Professional Placement

The Forensic Science Professional Placement is an optional, limited enrolment, third-year half-credit course open to students registered in the B.Sc.F.S program. This course is designed to provide students with an opportunity to observe/participate in the day-to-day operation of a forensic specific or related agency. Prior to taking the Professional Placement course students will have acquired a grounding in Biology, Chemistry, Math, the interdisciplinary nature of forensic science, an introduction to the Canadian Justice System and scientific law and ethical practices. The placement is intended to bring theories and concepts from science, law and policing courses into a workplace experience. Such settings could include a laboratory, law enforcement agency, and law office or related-government agency.



The Professional Placement is a minimum of 70 hours in length. The sequencing of the hours and the dates are flexible and is determined based on the student’s availability and mentor’s schedule. Potential options for scheduling include:

  • accumulate hours over the course of the school year
  • during the two reading weeks (October and February)
  • following final exams in April
Note: Professional Placement hours do not commence until approval is given by Placement Officer.

Placement Opportunities
  • Archeological Company
  • Pharmaceutical Company
  • Regional Conservation Authority
  • Teaching Pathologist
  • Physician
  • Geriatric Care Facility
  • City Police Services
  • Mental Health Sciences Facility
  • Forensic Identification Units – Ontario Provincial Police
  • Genetic Counselling – Hospital
  • Medical Laboratory
  • Analytical Testing and Consultation Company
  • Attorney General's Office
  • Public Health Laboratory
  • Chemical Company
  • Private Laboratory
  • Funeral Home
  • Document Examination Consultants
  • Nursing
  • Correctional Facility
  • Health Services

For more information on Forensic Science careers, download our Career Options brochure.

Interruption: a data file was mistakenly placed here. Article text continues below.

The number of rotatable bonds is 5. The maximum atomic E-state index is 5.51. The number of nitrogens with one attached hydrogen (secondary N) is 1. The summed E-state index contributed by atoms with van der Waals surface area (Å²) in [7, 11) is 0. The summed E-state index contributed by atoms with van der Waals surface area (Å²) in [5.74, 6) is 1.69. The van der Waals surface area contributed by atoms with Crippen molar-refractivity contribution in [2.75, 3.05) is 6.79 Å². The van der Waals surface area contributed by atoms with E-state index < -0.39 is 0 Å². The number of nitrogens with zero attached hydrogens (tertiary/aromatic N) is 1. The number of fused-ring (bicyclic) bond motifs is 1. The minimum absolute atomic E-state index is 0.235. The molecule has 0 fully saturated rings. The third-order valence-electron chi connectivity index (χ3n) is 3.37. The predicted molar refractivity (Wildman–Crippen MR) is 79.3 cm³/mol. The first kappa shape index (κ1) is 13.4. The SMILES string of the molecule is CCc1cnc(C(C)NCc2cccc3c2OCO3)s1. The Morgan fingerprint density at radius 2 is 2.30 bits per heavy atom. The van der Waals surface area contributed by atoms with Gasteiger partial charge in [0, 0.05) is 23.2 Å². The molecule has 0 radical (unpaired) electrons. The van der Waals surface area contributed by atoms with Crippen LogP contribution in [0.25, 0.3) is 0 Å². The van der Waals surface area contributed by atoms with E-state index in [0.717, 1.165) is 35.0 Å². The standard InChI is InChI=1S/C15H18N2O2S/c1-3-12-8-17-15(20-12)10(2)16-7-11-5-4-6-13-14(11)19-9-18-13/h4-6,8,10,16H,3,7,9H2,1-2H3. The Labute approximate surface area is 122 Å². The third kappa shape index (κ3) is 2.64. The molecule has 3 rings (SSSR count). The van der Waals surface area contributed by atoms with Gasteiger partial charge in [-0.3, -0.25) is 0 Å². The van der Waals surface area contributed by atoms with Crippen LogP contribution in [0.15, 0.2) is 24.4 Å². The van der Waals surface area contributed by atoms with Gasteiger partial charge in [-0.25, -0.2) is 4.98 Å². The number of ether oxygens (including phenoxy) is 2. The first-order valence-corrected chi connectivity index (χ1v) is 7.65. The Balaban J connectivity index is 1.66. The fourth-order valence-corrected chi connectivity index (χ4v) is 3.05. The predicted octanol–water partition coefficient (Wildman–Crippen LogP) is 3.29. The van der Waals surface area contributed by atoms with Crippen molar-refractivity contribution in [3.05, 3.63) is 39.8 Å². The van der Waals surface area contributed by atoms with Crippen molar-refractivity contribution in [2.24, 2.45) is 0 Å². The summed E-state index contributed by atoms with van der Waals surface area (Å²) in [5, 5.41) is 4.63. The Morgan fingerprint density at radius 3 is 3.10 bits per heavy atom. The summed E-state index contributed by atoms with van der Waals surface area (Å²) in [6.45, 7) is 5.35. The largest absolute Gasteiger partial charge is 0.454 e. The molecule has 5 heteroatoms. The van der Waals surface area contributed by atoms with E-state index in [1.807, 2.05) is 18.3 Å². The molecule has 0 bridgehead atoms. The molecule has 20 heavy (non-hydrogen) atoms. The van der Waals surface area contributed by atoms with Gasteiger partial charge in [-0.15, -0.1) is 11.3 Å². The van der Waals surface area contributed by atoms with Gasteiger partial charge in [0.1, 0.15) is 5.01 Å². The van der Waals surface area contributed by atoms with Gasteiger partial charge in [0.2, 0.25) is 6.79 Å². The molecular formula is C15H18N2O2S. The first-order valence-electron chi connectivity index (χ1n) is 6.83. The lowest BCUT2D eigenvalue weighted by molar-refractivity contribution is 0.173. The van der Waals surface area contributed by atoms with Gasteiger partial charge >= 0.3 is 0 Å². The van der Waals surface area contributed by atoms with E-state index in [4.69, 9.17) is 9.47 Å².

Student Testimonials

My experience during my placement in the Forensic Identification Unit at the Mount Forest Detachment of the OPP was extremely successful. I learned more than I ever could have imagined, and received real-life, hands on training from experienced field Officers. I was able to see what day to day life for a Forensic Identification Officer is like, what duties are involved in the job, and what skills are required to be a successful Identification Officer.

Because of my placement, I now have a definite goal for my career path. I have learned where I would like to end up working, as well as what I will need to do to get there. This placement was extremely helpful in shaping my future, and I could not be happier with the outcome!

— Jill Johnson

The notion that the forensic placement experience offers the student the optimal opportunity to acquire new skills, and further develop those already possessed, was cemented during my student placement at the Forensic Science Centre in Barbados. During the two week period, I was assigned to the DNA section of the Centre and was trained in the extraction, quantification, amplification and electrophoresis of human DNA samples. The experience was incredible as I not only learnt about the scientific aspect of the functioning of the DNA laboratory and the many protocols that must be put in place but I further discovered the crucial ethical role that the lab plays in the processing of DNA evidence which in turn can have significant effects on the outcome of a criminal case. Suffice to say, I found the work of the DNA analyst to be rather engaging.

Contrary to my expectations, my work in the DNA laboratory did not confirm my desire to become a DNA analyst but heightened my interest in the field of forensic pathology. Given the opportunity to explore the pathology lab for two days, I immediately grew tremendously fond of this branch of forensics. The idea of criminal cases intertwined with human anatomy and a heavy dose of medicine pushed my efforts firmly to pursue a career in forensic pathology.

— Nakita Haynes